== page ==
Adventurers will find plenty of places to enjoy the outdoors.
More than 200 days of annual sunshine along with the Blue Ridge Mountains and Blue Ridge Parkway are among many reasons why recreational opportunities are so attractive in Wilkes County.
Enjoy rock climbing? Stone Mountain State Park has some of the best rock climbing in North Carolina, with a 600-foot granite face and other activities like camping, fishing, hiking and horseback riding.
Enjoy disc golf? Wilkes County has 18-hole venues at Fort Hamby Park, Highland Park and Rolling Pines, and those three courses help to attract top-notch regional disc golf tournaments.
For walkers, joggers and bicyclists, Dark Mountain Trail features 8 miles of mountain biking and rugged hiking pathways, while the Yadkin River Greenway also offers excellent exercise options. If fishing has you hooked, popular fly-fishing spots include Reddies River, Roaring River and Stone Mountain Creek.
Perhaps the crown jewel of outdoor adventure in Wilkes County is the W. Kerr Scott Dam & Reservoir, a 1,475-acre lake with 55 miles of shoreline, seven boat launches and a marina. About 650,000 people visit the scenic attraction each year.
“There are high-quality facilities here, which is a key reason why we attract visitors from throughout North Carolina as well as Tennessee, Virginia, South Carolina, Georgia and even Florida,” says Kevin Heape, operations project manager at W. Kerr Scott Dam & Reservoir. “Although we are known primarily for the lake, we are also a major attraction for mountain biking. There are 45 miles of mountain bike trails, and we host eight top races each year, with three in April alone.”
W. Kerr Scott Dam & Reservoir has activities like boating, fishing, hunting, canoeing, waterskiing and paddle boarding, and its visitor’s center features nature exhibits such as live beehives.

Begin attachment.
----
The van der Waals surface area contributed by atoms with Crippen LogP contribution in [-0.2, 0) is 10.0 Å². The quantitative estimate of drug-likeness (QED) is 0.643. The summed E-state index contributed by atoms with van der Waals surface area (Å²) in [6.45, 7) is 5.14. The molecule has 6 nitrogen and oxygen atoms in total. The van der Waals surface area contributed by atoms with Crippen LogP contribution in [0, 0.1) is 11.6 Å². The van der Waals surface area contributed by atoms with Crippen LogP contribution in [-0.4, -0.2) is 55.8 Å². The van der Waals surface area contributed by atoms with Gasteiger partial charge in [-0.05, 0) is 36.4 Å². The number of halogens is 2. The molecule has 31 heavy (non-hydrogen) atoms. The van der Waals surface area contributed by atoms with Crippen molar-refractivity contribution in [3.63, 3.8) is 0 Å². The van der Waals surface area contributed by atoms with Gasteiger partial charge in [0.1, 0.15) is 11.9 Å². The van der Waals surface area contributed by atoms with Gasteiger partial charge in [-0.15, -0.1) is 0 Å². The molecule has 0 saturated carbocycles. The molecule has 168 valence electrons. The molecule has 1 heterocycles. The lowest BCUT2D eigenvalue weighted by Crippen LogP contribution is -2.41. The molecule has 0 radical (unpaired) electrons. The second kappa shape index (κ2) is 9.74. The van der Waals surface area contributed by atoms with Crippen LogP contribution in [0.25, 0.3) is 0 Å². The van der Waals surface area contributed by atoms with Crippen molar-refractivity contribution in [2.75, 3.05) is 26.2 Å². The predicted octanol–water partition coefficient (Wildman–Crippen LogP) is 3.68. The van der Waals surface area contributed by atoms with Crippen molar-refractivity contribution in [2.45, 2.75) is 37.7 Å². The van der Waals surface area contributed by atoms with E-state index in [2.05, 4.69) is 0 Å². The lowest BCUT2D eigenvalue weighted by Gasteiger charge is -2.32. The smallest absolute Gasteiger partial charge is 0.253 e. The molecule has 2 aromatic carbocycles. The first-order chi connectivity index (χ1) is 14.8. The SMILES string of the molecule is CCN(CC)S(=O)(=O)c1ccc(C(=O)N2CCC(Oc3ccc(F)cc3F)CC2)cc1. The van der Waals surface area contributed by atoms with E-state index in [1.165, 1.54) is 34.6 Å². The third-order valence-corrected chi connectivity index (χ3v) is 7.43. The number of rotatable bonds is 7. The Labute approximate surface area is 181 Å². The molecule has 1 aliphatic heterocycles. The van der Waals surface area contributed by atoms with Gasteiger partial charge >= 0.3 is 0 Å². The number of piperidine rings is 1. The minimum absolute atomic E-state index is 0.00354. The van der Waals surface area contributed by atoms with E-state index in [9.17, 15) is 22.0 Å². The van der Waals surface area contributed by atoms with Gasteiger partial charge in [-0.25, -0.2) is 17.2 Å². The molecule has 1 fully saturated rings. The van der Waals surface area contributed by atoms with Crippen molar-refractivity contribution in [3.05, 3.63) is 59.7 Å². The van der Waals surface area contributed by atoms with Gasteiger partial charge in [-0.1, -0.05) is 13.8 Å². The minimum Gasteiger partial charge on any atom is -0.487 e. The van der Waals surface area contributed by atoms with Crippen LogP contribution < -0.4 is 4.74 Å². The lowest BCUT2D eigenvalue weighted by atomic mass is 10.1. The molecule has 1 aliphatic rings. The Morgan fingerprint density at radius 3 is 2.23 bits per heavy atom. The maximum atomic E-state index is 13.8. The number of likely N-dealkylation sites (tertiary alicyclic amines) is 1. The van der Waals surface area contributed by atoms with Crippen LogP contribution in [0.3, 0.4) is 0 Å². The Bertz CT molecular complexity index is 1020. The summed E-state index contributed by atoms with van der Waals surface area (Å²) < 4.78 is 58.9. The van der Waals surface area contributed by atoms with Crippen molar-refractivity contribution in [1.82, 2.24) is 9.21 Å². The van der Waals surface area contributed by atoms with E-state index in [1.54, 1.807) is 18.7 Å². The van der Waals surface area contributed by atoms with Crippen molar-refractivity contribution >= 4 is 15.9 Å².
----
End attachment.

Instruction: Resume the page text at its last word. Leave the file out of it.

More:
“There are also five swimming beaches where fresh sand is brought in and leveled each spring, and we feature three RV campgrounds with a total of 230 sites,” he says. “A good way to reserve a campground spot at W. Kerr Scott Lake is by going to reserveusa.com.”
Dr. Kenneth Curl is a retired physician who lives along W. Kerr Scott Lake and is a long-time fan of outdoor activities, especially biking and hiking. One of his favorite spots is the Overmountain Victory National Historic Trail that was once vital to patriot militiamen during the Revolutionary War.
“The OVT has beautiful hiking with pathways that are not real difficult,” Curl says. “One of my favorite hikes is 6 miles along the OVT that stretches from Bandit’s Roost Campground to the visitor’s center.”
Curl points out that many triathlon athletes train at W. Kerr Scott thanks to a variety of swimming, bicycling and running opportunities.
“The Army Corps of Engineers has done a really good job of making pathway extensions going in several different directions from the lake,” he says.
Another lakeside resident is David Doyle, a quality manager at Plycem USA in North Wilkesboro who enjoys road biking and mountain biking. He especially likes biking along the Blue Ridge Parkway.
“I like the Parkway’s climbs and descents, and books have actually been written about road biking in this part of North Carolina,” Doyle says. “I have sometimes biked 20-30 miles along the Parkway beginning at daybreak and never saw a vehicle along the way.”
As for mountain biking, Doyle adds that one of the best spots is at Warrior Creek Campground.
“When it comes to bicycling, Wilkes County is the best,” he says. “The scenery is beautiful. You can’t beat it.”
Many Other Attractions
Outdoor enthusiasts in Wilkes County can also access golf courses like Rock Creek and Stone Mountain, while other recreational attractions include Smoot Park Swimming Pool and North Wilkesboro Skateboard Park. For BMX fans, Wilkes BMX Track is part of The Edge Extreme Sports Park, where bicycle races are held on a weekly basis.
Meanwhile, Rendezvous Mountain Educational State Forest features miles of trails for hiking‚ mountain biking and horseback riding‚ and there is a fire tower that visitors can climb to enjoy a 360-degree panoramic view of nature. The forest also has a Talking Tree Trail to inform visitors about trees and the forest history with a push of a button on several trees along the way.